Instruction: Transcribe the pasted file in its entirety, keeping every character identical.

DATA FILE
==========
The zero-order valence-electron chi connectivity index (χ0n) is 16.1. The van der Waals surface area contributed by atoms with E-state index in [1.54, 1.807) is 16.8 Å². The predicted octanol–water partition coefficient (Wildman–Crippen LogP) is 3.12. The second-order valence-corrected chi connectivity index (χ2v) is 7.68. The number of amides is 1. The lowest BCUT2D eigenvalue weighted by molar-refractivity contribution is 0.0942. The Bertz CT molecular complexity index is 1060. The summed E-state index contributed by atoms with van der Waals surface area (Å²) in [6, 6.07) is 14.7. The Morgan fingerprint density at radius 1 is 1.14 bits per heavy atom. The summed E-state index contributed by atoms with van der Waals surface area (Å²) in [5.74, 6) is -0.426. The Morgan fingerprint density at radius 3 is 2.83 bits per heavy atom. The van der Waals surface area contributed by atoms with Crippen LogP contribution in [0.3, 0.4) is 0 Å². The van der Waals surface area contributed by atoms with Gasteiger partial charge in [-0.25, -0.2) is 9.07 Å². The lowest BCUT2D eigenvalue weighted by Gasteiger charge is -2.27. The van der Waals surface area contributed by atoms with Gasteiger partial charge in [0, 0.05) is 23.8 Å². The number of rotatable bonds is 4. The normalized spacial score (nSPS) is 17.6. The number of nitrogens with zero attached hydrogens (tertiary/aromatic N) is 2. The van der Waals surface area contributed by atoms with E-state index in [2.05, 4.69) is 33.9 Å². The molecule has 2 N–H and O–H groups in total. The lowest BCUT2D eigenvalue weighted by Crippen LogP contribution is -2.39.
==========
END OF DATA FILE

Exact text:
The zero-order valence-electron chi connectivity index (χ0n) is 16.1. The van der Waals surface area contributed by atoms with E-state index in [1.54, 1.807) is 16.8 Å². The predicted octanol–water partition coefficient (Wildman–Crippen LogP) is 3.12. The second-order valence-corrected chi connectivity index (χ2v) is 7.68. The number of amides is 1. The lowest BCUT2D eigenvalue weighted by molar-refractivity contribution is 0.0942. The Bertz CT molecular complexity index is 1060. The summed E-state index contributed by atoms with van der Waals surface area (Å²) in [6, 6.07) is 14.7. The Morgan fingerprint density at radius 1 is 1.14 bits per heavy atom. The summed E-state index contributed by atoms with van der Waals surface area (Å²) in [5.74, 6) is -0.426. The Morgan fingerprint density at radius 3 is 2.83 bits per heavy atom. The van der Waals surface area contributed by atoms with Crippen LogP contribution in [0.3, 0.4) is 0 Å². The van der Waals surface area contributed by atoms with Gasteiger partial charge in [-0.25, -0.2) is 9.07 Å². The lowest BCUT2D eigenvalue weighted by Gasteiger charge is -2.27. The van der Waals surface area contributed by atoms with Gasteiger partial charge in [0, 0.05) is 23.8 Å². The number of rotatable bonds is 4. The normalized spacial score (nSPS) is 17.6. The number of nitrogens with zero attached hydrogens (tertiary/aromatic N) is 2. The van der Waals surface area contributed by atoms with E-state index in [2.05, 4.69) is 33.9 Å². The molecule has 2 N–H and O–H groups in total. The lowest BCUT2D eigenvalue weighted by Crippen LogP contribution is -2.39.